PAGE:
A couple of months ago I went on a walk in my neighborhood at the time people put out their bulk waste. I am continuously amazed at what things people throw away. In my own saving-student-budget way I am glad, since I now have pots and pans and books and furniture, etc., all in perfect or good order. On one of these walks I found three big boxes of books on the pavement (where everything for around 12 hours just sits and waits for destruction or reuse). At first I was chuffed, and then I was five books richer.
Yesterday I finished one of these books. It is by Norwegian author Tarjei Vesaas and is titled Fuglene, published in Norway 1957 (my copy is Danish and published 1965). The novel is about Mattis who struggles to fit in society but continuously fails. His mind works on overdrive and he often amazes himself with thoughts of rare genius, but when he opens his mouth to utter these pearls of wisdom (sorry for the imagery) his surroundings respond with shrugs, annoyance, sighs and overbearing attitudes. Instead of connecting with people, Mattis has a strong affinity with nature and especially the snipe (incidentally, a bird whose camouflage and zig-zaggy flight makes it hard for hunters to pinpoint and shoot – but none the less a hunted bird). Mattis is ecstatic when he learns that a flight of snipes fly over his house and ascribes this tremendous meaning. He lives with his sister Hege who nudges at him to get work, to join the community, but due to excuses and lack of knowledge he is always out of work. Secluded from everybody except his sister, he becomes (very fittingly) a boatman, but the only encounter he has on the lake is a lumberjack named Jørgen who, as fate will have it, takes up a relationship with his sister. This does not please Mattis, who is strongly attached to his sister, in reality his only link to his own kind. And so he decides to let a ‘of-it’s-own’ kind of fate decide what the outcome of this should be.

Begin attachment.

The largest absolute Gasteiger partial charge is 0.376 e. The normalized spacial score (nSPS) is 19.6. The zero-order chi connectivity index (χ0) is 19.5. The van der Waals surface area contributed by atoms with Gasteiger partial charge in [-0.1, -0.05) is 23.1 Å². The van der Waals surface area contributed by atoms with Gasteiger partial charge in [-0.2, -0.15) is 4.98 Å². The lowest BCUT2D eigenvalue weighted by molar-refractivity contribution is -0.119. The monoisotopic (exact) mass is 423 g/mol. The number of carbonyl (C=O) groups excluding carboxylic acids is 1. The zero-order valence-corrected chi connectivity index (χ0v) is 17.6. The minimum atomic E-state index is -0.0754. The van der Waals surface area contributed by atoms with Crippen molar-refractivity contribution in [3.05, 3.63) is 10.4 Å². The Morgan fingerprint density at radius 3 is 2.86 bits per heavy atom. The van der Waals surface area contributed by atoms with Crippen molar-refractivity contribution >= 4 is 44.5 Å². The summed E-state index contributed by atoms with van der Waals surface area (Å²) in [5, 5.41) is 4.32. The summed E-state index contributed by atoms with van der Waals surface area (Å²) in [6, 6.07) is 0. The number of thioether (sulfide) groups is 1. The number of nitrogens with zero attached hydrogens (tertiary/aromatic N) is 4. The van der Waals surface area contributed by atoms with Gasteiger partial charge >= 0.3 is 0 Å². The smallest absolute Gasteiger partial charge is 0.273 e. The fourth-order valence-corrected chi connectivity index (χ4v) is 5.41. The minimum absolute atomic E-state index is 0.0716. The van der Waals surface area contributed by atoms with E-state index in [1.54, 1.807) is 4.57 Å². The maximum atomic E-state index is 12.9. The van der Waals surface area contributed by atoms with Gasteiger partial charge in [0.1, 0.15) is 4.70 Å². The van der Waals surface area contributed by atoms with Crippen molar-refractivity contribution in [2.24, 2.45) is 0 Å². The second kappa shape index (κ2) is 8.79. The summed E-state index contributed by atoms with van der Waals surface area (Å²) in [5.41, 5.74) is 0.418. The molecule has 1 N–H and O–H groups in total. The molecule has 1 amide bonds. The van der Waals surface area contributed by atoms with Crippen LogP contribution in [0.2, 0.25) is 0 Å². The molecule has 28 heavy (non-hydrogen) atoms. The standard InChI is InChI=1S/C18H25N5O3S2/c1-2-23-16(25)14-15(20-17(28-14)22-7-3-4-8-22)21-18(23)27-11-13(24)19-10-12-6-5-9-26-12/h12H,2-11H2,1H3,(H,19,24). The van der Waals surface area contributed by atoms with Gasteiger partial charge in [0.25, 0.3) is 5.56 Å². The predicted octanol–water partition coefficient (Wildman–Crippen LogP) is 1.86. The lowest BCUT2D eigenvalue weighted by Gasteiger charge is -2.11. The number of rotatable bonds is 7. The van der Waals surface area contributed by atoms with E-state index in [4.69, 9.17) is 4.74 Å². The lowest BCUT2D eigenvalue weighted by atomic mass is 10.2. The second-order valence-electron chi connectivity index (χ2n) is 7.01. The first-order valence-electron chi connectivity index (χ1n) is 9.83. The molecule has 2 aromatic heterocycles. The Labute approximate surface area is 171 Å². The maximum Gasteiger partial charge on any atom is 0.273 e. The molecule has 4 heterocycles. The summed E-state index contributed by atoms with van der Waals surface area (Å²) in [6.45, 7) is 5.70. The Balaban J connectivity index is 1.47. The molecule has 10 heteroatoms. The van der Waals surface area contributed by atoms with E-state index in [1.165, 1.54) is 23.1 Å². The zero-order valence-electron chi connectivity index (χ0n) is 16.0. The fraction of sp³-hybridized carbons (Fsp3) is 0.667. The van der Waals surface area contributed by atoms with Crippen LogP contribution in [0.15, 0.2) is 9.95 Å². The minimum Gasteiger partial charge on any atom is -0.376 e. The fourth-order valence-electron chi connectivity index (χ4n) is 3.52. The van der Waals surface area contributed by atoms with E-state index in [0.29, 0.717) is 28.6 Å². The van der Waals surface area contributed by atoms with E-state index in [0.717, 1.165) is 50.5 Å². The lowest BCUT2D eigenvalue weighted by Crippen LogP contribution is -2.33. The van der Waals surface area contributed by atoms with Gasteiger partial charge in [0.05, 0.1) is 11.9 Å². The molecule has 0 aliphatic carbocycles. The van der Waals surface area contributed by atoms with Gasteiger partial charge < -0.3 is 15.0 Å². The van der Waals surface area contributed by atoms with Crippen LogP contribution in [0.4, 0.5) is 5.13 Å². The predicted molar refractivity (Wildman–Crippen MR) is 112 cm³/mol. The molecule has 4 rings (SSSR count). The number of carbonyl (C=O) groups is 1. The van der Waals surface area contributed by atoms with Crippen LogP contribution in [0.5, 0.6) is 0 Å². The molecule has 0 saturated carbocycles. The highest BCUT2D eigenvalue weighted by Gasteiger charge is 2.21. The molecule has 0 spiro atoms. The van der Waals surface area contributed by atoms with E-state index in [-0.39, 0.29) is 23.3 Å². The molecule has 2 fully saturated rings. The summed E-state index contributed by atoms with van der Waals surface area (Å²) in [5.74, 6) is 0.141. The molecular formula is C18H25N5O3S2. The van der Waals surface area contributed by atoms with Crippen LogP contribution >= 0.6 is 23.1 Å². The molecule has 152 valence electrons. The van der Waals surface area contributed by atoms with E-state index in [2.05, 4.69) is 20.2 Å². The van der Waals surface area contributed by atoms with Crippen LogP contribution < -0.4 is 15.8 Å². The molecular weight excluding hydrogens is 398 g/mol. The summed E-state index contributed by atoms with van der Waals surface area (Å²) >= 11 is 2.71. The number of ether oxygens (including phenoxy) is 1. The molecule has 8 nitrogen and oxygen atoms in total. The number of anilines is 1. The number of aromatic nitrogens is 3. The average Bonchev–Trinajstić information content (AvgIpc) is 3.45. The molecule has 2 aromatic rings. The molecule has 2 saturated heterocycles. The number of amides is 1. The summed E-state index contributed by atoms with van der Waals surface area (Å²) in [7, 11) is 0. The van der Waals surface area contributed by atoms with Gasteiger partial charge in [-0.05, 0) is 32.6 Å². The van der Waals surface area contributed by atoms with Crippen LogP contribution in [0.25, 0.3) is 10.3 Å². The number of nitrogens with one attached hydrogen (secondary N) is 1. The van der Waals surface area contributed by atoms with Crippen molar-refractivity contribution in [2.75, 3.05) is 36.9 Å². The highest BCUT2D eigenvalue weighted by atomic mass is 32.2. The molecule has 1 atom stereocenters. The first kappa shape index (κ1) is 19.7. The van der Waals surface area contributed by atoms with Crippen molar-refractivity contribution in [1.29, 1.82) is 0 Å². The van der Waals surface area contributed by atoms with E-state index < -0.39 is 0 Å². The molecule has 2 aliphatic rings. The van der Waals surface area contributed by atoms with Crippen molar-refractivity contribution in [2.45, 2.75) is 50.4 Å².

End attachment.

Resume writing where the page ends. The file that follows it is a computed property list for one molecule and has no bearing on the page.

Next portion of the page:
The Birds is a child of its time – there is a heavy emphasis on the psychological turmoil of an outsider, and the society that doesn’t include him/her, whether it is intentional or not. Something that set with me was the way in which Vesaas portrays Mattis’ mental constitution and the way his mind worked as opposed to what came out in spoken language. This translates onto the page, as both the dialogue with others and his own thoughts become half phrases and jumbled, cryptic and opaque. As much as Mattis ‘understands’ his own signals, as hard is it for readers and his surroundings to understand him. The tables turn in his universe, where the outsider becomes the insider and the community/the reader becomes the eccentric, ‘not-on-my-level’, misfits. Mattis is a person who talks to birds (not by the use of voice, but a concoction of mental telepathy and signals in nature), he defines himself and his actions by signs he allocates to everything from an expression by a passerby to the way waves form on the lake.
Again as a testament to its time, emphasis is on the tragic note, and in extension fate. There is a sort of implied disconnectedness that is without resolution throughout the novel. And so the outcome, as Mattis says is inevitable. It just is. Whatever happens happens, and for a reason, although he tries his best to postpone and trick fate there is no mercy. When he tells a passerby about the flight of snipes over his house it is this exact cause that effects the death of one of the snipes when the passerby shoots it down. There would or could be no other outcome. The novel is harsh and painful as it drags you through its passages.
- Zywot Mateusza – Polish film (1968)